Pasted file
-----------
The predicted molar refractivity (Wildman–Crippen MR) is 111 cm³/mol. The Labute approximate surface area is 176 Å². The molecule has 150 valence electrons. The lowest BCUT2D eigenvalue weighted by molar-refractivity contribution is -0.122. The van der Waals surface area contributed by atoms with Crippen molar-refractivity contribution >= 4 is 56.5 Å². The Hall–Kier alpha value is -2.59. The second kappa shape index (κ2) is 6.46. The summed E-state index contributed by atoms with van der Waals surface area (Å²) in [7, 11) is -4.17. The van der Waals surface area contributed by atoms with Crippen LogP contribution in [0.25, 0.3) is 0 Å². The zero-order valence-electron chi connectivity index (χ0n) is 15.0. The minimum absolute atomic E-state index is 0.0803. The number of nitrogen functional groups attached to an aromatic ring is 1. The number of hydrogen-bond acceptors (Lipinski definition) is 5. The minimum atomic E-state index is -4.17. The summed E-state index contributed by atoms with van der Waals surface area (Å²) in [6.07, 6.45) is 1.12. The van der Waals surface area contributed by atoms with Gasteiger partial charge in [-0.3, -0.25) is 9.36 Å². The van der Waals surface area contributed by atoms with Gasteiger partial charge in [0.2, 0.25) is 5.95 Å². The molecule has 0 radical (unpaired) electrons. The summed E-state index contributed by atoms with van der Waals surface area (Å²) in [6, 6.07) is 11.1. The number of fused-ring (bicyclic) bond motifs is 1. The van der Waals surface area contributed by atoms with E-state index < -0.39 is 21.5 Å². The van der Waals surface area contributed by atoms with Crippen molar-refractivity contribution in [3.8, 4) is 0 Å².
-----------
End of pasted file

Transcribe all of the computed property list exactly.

The predicted molar refractivity (Wildman–Crippen MR) is 111 cm³/mol. The Labute approximate surface area is 176 Å². The molecule has 150 valence electrons. The lowest BCUT2D eigenvalue weighted by molar-refractivity contribution is -0.122. The van der Waals surface area contributed by atoms with Crippen molar-refractivity contribution >= 4 is 56.5 Å². The Hall–Kier alpha value is -2.59. The second kappa shape index (κ2) is 6.46. The summed E-state index contributed by atoms with van der Waals surface area (Å²) in [7, 11) is -4.17. The van der Waals surface area contributed by atoms with Crippen LogP contribution in [0.25, 0.3) is 0 Å². The zero-order valence-electron chi connectivity index (χ0n) is 15.0. The minimum absolute atomic E-state index is 0.0803. The number of nitrogen functional groups attached to an aromatic ring is 1. The number of hydrogen-bond acceptors (Lipinski definition) is 5. The minimum atomic E-state index is -4.17. The summed E-state index contributed by atoms with van der Waals surface area (Å²) in [6.07, 6.45) is 1.12. The van der Waals surface area contributed by atoms with Gasteiger partial charge in [-0.3, -0.25) is 9.36 Å². The van der Waals surface area contributed by atoms with Gasteiger partial charge in [0.2, 0.25) is 5.95 Å². The molecule has 0 radical (unpaired) electrons. The summed E-state index contributed by atoms with van der Waals surface area (Å²) in [6, 6.07) is 11.1. The number of fused-ring (bicyclic) bond motifs is 1. The van der Waals surface area contributed by atoms with E-state index < -0.39 is 21.5 Å². The van der Waals surface area contributed by atoms with Crippen molar-refractivity contribution in [3.8, 4) is 0 Å².